Magazine article Black Issues in Higher Education

Grade-Changing Scandal Rocks Southern University: Former Assistant Registrar's Illegal Actions Date Back to 1995

Magazine article Black Issues in Higher Education

Grade-Changing Scandal Rocks Southern University: Former Assistant Registrar's Illegal Actions Date Back to 1995

Article excerpt

BATON ROUGE, LA.

A massive grade-changing scandal is rocking Southern University's campus, and may wind up in the revocation of some undergraduate and graduate degrees.

In all, 541 students and former students have been implicated in an illegal grade-changing scandal masterminded by a former assistant registrar.

Southern University Chancellor Edward Jackson said the former assistant registrar, who was fired last year, apparently charged students up to hundreds of dollars to illegally change each grade. The university is still trying to determine if the prime suspect had some help.

"We've heard talk about him having runners to solicit business," Jackson said.

Jackson declined to name the grade-changing assistant registrar, but sources close to the investigation have identified him as Cleo Carroll. Southern University records show that Carroll held that position for years until he was terminated in 2003.

"Everybody knows who he is--one of the local television stations even ran his picture on the news," Jackson said.

The Registrar's Office had internal controls to prevent such abuse, according to Jackson, but they weren't followed because other employees trusted the assistant registrar.

"You should never have anyone in position that powerful," Jackson said.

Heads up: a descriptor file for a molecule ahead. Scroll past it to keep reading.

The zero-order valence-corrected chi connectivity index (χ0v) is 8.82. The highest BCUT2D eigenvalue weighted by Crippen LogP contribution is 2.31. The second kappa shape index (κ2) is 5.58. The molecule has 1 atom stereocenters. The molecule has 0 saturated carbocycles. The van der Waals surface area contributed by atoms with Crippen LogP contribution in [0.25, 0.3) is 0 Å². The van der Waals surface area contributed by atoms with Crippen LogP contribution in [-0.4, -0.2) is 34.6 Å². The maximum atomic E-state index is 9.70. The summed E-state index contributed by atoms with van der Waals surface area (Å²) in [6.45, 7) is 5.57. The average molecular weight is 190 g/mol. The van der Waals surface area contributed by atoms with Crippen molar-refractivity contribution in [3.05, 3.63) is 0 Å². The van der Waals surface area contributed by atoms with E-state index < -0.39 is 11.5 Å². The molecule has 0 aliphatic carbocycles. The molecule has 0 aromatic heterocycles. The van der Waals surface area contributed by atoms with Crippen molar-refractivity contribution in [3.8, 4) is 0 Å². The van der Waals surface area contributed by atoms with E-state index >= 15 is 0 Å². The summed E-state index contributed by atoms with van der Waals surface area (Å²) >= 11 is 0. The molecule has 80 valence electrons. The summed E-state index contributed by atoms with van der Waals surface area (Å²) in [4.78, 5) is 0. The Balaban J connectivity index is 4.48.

The former registrar in charge of overseeing Carroll has been reassigned, Jackson said, and a national search is under way to fill the position. In the meantime, Jackson said he has permanently assigned an auditor from his office to oversee the registrar's operations.

The scandal first came to light in March of 2003, when a student who had enrolled in a Southern graduate program presented credentials showing that she had earned a bachelor's degree from that department. The department had no record that the woman had ever received such a degree, and concerned faculty members alerted the university's auditors, Jackson said.

By tracing the code that Carroll used to change grades in the university computer system, the auditors discovered 541 students who benefited from unauthorized grade changes dating back to 1995, Jackson said.

In all, the university auditors have identified about 2,500 unauthorized transactions that Carroll made during that period, Jackson said. …

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